Retirement planning and the mutual funds industries were the focus of Frontline‘s “The Retirement Gamble” Tuesday, and it was an eye-opener for many of the millions of Americans who save via 401(K) or IRA accounts.
Most American savers are vastly unaware about the corrosive effect of fees on their retirement savings, Frontline correspondent Martin Smith said.
John Bogle, founder of Vanguard, the world’s largest mutual fund company and pioneer of low-cost index funds, gave Smith an example.
Assume you are invested in a mutual fund, Bogle pointed out, with a gross return of 7 percent, but that the mutual fund charges you an annual fee of 2 percent.
“Over a 50-year investing lifetime, that little 2 percent fee will erode 63 percent of what you would have had,” Smith said. “As Bogle puts it, ‘the tyranny of compounding costs’ is overwhelming.”
So what can you do to avoid the impact of fees? Experts say you can come close by buying index funds.
Index fund fees can be a tenth of what the average mutual fund charges. And over time, on average, index funds perform “better than their more expensive actively managed fund cousins,” Frontline said.
So why aren’t financial advisers telling consumers to buy index funds?
Even though an index fund might be a better option, a broker operating under a “suitability standard” has no incentive to sell it. The broker will make higher commissions from options that have higher fees, Smith said.
“Big banks, brokerages, insurance companies and other financial service providers operate under something called a suitability standard — which says they don’t have to give you the best advice, just advice that isn’t too egregiously terrible,” Smith said.
Here’s a Frontline excerpt:
Let’s say you sit down with an adviser at your brokerage or bank and ask for some advice on how you should allocate your retirement savings, or which funds you might want to choose for your IRA. You’ll get lots of advice, but chances are it won’t be worth much. Eighty five percent of all financial advisers and financial planners are really just brokers or salesman.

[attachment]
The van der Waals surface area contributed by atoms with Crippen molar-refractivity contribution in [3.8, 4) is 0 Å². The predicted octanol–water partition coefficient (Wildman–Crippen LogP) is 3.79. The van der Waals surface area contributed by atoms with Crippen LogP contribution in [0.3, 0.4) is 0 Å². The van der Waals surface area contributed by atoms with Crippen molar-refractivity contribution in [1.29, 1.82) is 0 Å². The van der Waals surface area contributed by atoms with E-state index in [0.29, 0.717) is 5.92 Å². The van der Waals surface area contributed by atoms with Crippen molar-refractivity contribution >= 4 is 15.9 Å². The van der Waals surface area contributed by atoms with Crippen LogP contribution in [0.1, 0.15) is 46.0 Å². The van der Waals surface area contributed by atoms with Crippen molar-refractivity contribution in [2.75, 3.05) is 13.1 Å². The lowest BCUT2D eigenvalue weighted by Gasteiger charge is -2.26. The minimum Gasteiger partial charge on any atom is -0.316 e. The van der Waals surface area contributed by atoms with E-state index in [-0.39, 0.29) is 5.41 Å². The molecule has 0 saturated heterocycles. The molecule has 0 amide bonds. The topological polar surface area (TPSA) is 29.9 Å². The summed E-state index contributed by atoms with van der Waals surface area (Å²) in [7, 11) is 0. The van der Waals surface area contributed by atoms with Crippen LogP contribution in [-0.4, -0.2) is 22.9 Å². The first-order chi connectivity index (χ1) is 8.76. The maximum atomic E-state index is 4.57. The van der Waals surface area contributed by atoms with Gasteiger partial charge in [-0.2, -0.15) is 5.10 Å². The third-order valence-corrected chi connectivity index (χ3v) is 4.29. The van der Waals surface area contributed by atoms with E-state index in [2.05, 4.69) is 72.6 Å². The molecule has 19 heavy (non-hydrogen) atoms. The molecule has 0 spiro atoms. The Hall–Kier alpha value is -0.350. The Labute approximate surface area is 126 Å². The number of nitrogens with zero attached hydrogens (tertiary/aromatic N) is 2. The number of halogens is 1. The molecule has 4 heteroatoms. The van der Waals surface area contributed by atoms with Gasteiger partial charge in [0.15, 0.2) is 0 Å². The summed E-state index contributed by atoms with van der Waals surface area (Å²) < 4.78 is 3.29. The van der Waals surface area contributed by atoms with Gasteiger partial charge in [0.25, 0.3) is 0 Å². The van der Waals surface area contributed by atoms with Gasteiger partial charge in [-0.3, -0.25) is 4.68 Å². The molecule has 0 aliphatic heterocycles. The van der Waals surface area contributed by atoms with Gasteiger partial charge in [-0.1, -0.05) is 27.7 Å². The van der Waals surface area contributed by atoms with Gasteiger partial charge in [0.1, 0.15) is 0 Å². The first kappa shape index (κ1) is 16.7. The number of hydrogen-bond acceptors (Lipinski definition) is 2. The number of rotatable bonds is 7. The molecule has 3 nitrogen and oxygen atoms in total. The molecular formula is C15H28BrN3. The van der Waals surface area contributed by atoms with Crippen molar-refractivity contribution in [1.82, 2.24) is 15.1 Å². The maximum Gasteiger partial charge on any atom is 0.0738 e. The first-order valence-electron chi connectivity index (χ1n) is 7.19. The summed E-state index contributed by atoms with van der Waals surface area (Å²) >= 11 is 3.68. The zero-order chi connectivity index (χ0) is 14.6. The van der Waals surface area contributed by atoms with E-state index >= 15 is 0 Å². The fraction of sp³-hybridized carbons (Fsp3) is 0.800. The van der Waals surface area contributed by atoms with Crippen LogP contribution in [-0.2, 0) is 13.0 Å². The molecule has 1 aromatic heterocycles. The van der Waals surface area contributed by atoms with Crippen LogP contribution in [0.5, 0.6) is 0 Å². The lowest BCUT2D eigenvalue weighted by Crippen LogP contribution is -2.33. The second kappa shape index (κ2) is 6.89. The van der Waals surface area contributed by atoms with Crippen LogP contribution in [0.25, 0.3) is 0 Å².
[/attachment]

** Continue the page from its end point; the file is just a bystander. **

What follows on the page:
Their incentive is to sell you a product that makes them a higher commission, not necessarily a product that maximizes your chances of saving more. Only 15 percent of advisers are “fiduciaries” — advisers who by law must operate with your best interests in mind.
Last year, the Obama administration proposed a rule to mandate that all financial advisers and financial planners would have to adopt a fiduciary standard when it came to employee retirement accounts such as a 401(k) or IRA account.
The financial services industry, which manages more than $10 trillion of retirement accounts, thought this was a bad idea and pushed back hard with a furious lobbying campaign.
Smith: “This would be way too expensive, the industry said; if we have to provide such a standard of service, we will either have to pack up and find another business line, or have to pass the increased costs on to our customers. The Obama administration pulled their proposal last fall.”
See Frontline‘s The Retirement Gamble